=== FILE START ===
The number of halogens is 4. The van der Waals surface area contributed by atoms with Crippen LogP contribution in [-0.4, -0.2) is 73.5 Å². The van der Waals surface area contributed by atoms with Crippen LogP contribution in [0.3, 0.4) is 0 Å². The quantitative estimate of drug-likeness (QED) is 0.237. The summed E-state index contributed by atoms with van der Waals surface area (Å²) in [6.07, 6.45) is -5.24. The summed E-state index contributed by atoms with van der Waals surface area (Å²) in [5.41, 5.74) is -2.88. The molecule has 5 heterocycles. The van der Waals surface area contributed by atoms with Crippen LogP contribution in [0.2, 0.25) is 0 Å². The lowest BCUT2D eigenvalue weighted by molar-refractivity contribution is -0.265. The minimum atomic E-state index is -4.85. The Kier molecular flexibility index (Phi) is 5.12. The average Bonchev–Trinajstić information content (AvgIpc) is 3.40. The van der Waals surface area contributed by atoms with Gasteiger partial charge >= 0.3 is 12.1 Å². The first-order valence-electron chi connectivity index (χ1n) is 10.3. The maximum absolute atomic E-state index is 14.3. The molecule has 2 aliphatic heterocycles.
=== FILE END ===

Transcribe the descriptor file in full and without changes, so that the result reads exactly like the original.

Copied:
The number of halogens is 4. The van der Waals surface area contributed by atoms with Crippen LogP contribution in [-0.4, -0.2) is 73.5 Å². The van der Waals surface area contributed by atoms with Crippen LogP contribution in [0.3, 0.4) is 0 Å². The quantitative estimate of drug-likeness (QED) is 0.237. The summed E-state index contributed by atoms with van der Waals surface area (Å²) in [6.07, 6.45) is -5.24. The summed E-state index contributed by atoms with van der Waals surface area (Å²) in [5.41, 5.74) is -2.88. The molecule has 5 heterocycles. The van der Waals surface area contributed by atoms with Crippen LogP contribution in [0.2, 0.25) is 0 Å². The lowest BCUT2D eigenvalue weighted by molar-refractivity contribution is -0.265. The minimum atomic E-state index is -4.85. The Kier molecular flexibility index (Phi) is 5.12. The average Bonchev–Trinajstić information content (AvgIpc) is 3.40. The van der Waals surface area contributed by atoms with Gasteiger partial charge >= 0.3 is 12.1 Å². The first-order valence-electron chi connectivity index (χ1n) is 10.3. The maximum absolute atomic E-state index is 14.3. The molecule has 2 aliphatic heterocycles.